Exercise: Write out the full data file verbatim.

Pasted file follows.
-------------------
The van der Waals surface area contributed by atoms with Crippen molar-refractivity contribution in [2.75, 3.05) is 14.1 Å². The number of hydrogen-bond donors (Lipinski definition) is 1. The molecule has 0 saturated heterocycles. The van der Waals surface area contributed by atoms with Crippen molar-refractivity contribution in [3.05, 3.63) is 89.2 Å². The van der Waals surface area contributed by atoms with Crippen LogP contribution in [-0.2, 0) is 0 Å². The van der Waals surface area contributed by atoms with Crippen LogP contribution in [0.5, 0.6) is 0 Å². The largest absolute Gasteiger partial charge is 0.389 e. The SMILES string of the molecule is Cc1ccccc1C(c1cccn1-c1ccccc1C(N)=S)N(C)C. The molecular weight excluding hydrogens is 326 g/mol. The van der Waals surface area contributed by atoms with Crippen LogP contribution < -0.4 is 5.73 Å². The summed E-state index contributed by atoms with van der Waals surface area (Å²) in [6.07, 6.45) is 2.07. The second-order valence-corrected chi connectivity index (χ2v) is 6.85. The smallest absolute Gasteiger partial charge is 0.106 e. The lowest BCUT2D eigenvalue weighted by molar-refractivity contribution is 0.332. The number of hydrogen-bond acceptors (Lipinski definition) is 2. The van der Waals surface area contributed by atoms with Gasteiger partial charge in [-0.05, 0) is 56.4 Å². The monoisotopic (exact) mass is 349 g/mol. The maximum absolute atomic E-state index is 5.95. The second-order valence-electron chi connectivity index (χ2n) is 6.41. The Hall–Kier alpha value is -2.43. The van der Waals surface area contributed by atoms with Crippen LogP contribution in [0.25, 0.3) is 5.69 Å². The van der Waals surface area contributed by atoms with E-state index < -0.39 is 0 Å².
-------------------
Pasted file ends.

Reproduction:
The van der Waals surface area contributed by atoms with Crippen molar-refractivity contribution in [2.75, 3.05) is 14.1 Å². The number of hydrogen-bond donors (Lipinski definition) is 1. The molecule has 0 saturated heterocycles. The van der Waals surface area contributed by atoms with Crippen molar-refractivity contribution in [3.05, 3.63) is 89.2 Å². The van der Waals surface area contributed by atoms with Crippen LogP contribution in [-0.2, 0) is 0 Å². The van der Waals surface area contributed by atoms with Crippen LogP contribution in [0.5, 0.6) is 0 Å². The largest absolute Gasteiger partial charge is 0.389 e. The SMILES string of the molecule is Cc1ccccc1C(c1cccn1-c1ccccc1C(N)=S)N(C)C. The molecular weight excluding hydrogens is 326 g/mol. The van der Waals surface area contributed by atoms with Crippen LogP contribution < -0.4 is 5.73 Å². The summed E-state index contributed by atoms with van der Waals surface area (Å²) in [6.07, 6.45) is 2.07. The second-order valence-corrected chi connectivity index (χ2v) is 6.85. The smallest absolute Gasteiger partial charge is 0.106 e. The lowest BCUT2D eigenvalue weighted by molar-refractivity contribution is 0.332. The number of hydrogen-bond acceptors (Lipinski definition) is 2. The van der Waals surface area contributed by atoms with Gasteiger partial charge in [-0.05, 0) is 56.4 Å². The monoisotopic (exact) mass is 349 g/mol. The maximum absolute atomic E-state index is 5.95. The second-order valence-electron chi connectivity index (χ2n) is 6.41. The Hall–Kier alpha value is -2.43. The van der Waals surface area contributed by atoms with Crippen LogP contribution in [0.25, 0.3) is 5.69 Å². The van der Waals surface area contributed by atoms with E-state index < -0.39 is 0 Å².